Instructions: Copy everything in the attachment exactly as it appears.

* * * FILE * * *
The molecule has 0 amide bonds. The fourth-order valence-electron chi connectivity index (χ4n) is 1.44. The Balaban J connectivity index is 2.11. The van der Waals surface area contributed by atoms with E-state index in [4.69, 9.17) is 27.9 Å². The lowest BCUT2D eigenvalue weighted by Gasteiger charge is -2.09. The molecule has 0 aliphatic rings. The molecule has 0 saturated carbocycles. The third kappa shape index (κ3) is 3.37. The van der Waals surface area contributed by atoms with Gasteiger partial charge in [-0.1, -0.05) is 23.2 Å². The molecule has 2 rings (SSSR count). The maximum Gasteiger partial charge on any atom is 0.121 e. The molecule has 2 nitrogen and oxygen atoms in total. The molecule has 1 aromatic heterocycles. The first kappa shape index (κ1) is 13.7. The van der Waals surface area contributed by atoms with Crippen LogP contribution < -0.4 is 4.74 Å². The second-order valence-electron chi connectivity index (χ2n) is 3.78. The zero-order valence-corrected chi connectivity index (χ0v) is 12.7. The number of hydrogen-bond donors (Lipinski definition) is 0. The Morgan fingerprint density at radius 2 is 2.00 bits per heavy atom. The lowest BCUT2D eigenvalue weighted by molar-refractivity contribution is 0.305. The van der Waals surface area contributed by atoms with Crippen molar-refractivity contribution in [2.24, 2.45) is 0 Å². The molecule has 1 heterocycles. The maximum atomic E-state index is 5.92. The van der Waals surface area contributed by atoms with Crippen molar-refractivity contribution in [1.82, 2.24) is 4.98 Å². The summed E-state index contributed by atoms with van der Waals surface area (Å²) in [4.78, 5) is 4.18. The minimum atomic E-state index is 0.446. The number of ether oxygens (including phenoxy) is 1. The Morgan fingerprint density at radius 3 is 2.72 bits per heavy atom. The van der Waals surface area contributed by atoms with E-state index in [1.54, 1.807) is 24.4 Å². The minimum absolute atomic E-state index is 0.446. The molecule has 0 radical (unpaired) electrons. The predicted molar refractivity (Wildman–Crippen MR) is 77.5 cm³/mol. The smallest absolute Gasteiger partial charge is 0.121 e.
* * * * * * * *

The molecule has 0 amide bonds. The fourth-order valence-electron chi connectivity index (χ4n) is 1.44. The Balaban J connectivity index is 2.11. The van der Waals surface area contributed by atoms with E-state index in [4.69, 9.17) is 27.9 Å². The lowest BCUT2D eigenvalue weighted by Gasteiger charge is -2.09. The molecule has 0 aliphatic rings. The molecule has 0 saturated carbocycles. The third kappa shape index (κ3) is 3.37. The van der Waals surface area contributed by atoms with Gasteiger partial charge in [-0.1, -0.05) is 23.2 Å². The molecule has 2 rings (SSSR count). The maximum Gasteiger partial charge on any atom is 0.121 e. The molecule has 2 nitrogen and oxygen atoms in total. The molecule has 1 aromatic heterocycles. The first kappa shape index (κ1) is 13.7. The van der Waals surface area contributed by atoms with Crippen LogP contribution < -0.4 is 4.74 Å². The second-order valence-electron chi connectivity index (χ2n) is 3.78. The zero-order valence-corrected chi connectivity index (χ0v) is 12.7. The number of hydrogen-bond donors (Lipinski definition) is 0. The Morgan fingerprint density at radius 2 is 2.00 bits per heavy atom. The lowest BCUT2D eigenvalue weighted by molar-refractivity contribution is 0.305. The van der Waals surface area contributed by atoms with Crippen molar-refractivity contribution in [2.24, 2.45) is 0 Å². The molecule has 1 heterocycles. The maximum atomic E-state index is 5.92. The van der Waals surface area contributed by atoms with Crippen molar-refractivity contribution in [1.82, 2.24) is 4.98 Å². The summed E-state index contributed by atoms with van der Waals surface area (Å²) in [4.78, 5) is 4.18. The minimum atomic E-state index is 0.446. The number of ether oxygens (including phenoxy) is 1. The Morgan fingerprint density at radius 3 is 2.72 bits per heavy atom. The van der Waals surface area contributed by atoms with E-state index in [1.54, 1.807) is 24.4 Å². The minimum absolute atomic E-state index is 0.446. The molecule has 0 radical (unpaired) electrons. The predicted molar refractivity (Wildman–Crippen MR) is 77.5 cm³/mol. The smallest absolute Gasteiger partial charge is 0.121 e.